The results of a pooled analysis of the 3 main double-blind placebo controlled trials (study US299, US501 and US502) showed a reduction at least of 75% in PASI in a range from 76% of the patients treated with a starting dose of 3 mg/kg/day to 100% of the patients treated with a starting dose of 7.5 mg/kg/day, being 83% in patients treated with 5 mg/kg/day. The highest percentage of patients in the placebo group was 4%.The results of the pooled analysis of a pooled analysis of other trials (study 8002, 8003, 8006, CyA-40, 8013 and 8014) showed a reduction at least of 75% in PASI in 55% of the patients treated with a starting dose of 2.5 mg/kg/day to 87% of the patients treated with a starting dose of 5 mg/kg/day. Reduction of at least 75% in PASI was observed in 72% of the 152 patients treated with Sandimmun Neoral and in 62% of the 156 patients treated with Sandimmun (study OLP302); in both arms the starting dose was 2.5 mg/kg/day.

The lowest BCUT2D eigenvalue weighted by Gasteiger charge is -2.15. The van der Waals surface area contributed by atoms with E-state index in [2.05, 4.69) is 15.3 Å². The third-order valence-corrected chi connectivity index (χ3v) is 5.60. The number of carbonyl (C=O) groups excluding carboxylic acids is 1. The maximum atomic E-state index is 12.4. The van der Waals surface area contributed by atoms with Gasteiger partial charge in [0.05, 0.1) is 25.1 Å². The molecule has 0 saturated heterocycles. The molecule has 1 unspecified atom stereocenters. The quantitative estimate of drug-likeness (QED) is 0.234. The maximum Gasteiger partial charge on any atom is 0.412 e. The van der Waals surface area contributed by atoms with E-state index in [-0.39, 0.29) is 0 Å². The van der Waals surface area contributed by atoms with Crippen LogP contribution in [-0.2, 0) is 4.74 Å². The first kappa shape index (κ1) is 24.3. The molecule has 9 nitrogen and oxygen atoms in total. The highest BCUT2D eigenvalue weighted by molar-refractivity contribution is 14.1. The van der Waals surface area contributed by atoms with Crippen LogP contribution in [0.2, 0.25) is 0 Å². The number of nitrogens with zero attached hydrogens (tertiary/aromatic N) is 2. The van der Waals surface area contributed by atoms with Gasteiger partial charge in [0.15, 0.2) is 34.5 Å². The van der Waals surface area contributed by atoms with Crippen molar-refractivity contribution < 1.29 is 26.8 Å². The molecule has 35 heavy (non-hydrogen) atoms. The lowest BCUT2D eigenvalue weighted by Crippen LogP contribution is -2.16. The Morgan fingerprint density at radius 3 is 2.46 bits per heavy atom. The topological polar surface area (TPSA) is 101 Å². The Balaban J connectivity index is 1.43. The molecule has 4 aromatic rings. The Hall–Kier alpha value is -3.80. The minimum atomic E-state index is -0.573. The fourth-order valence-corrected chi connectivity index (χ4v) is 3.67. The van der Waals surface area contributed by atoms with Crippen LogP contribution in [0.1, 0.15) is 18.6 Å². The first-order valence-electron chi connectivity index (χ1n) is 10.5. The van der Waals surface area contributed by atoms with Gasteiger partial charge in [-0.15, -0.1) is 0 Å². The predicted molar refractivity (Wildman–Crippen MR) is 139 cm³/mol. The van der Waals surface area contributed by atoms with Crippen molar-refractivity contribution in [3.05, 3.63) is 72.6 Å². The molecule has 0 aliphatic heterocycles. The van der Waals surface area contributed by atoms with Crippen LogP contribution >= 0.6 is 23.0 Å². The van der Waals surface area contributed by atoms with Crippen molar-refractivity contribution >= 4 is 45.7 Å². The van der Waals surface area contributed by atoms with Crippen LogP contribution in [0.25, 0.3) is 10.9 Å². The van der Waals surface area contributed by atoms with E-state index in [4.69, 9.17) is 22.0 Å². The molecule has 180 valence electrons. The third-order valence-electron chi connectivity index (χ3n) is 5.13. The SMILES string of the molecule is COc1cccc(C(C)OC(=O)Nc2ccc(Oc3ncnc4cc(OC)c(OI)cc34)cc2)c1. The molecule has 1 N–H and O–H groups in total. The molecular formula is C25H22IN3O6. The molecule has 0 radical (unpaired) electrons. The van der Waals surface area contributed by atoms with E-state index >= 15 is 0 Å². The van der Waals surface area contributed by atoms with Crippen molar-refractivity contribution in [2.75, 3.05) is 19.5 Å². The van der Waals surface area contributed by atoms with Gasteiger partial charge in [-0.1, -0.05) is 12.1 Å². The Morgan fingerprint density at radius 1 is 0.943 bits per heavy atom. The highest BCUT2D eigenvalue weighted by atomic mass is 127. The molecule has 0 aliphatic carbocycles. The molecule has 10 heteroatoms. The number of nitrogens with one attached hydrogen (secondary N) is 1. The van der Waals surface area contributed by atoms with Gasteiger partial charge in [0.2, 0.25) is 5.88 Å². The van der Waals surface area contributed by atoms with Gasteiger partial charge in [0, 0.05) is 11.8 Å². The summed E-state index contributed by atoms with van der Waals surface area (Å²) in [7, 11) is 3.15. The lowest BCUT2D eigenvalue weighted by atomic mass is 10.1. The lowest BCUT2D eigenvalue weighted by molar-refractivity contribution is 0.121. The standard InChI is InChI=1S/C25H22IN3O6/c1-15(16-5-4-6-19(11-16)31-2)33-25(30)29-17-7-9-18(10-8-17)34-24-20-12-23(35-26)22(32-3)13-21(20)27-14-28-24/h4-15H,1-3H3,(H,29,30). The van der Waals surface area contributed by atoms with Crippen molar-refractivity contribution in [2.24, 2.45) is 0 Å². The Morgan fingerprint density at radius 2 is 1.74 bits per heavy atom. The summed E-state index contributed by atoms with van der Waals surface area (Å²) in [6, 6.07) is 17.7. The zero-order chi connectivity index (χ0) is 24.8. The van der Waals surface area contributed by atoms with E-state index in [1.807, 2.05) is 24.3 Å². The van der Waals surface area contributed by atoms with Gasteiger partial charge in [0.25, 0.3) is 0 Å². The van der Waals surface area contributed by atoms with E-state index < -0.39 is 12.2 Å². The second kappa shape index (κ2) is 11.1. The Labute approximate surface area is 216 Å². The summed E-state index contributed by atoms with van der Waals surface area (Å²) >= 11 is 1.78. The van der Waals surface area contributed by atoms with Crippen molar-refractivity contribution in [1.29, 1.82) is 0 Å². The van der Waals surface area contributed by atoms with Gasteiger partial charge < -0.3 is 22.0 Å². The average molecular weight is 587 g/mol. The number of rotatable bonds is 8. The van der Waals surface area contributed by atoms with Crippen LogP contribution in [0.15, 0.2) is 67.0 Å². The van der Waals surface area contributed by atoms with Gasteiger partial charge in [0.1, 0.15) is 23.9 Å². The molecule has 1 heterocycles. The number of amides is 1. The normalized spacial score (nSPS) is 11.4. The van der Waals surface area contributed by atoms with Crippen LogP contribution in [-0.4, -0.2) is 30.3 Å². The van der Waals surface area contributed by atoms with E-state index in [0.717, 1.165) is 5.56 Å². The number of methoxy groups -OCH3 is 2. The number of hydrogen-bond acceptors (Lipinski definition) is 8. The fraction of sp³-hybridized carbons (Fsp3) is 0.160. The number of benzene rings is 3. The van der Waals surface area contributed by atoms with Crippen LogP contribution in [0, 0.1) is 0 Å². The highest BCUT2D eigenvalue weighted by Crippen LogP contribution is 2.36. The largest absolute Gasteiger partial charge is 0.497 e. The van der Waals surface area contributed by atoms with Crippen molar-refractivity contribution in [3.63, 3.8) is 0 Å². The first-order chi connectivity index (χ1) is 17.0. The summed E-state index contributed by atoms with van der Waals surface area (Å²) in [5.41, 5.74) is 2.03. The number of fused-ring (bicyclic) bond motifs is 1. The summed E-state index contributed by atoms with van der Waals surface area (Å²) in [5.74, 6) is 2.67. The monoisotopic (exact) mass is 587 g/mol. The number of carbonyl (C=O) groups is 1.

The efficacy of ciclosporin has been demonstrated in severe atopic dermatitis in 2 prospective, double-blind, placebo-controlled crossover trials conducted over an 8-week treatment period (SIM 79 and SIM 80) and a double-blind, placebo-controlled study conducted over a 6-week treatment period (SIM 24). A dose of 5 mg/kg/day was used throughout these 3 studies. In addition, 3 open-label uncontrolled studies (SIM AD01, SIM AD02 and OL10085), a randomized controlled dose finding study (SIM AD 5-4-3/3-4-5) and a single center study (SIM SF04) were performed to examine relapse rates following ciclosporin withdrawal or the effects of long-term therapy and different dosing strategies.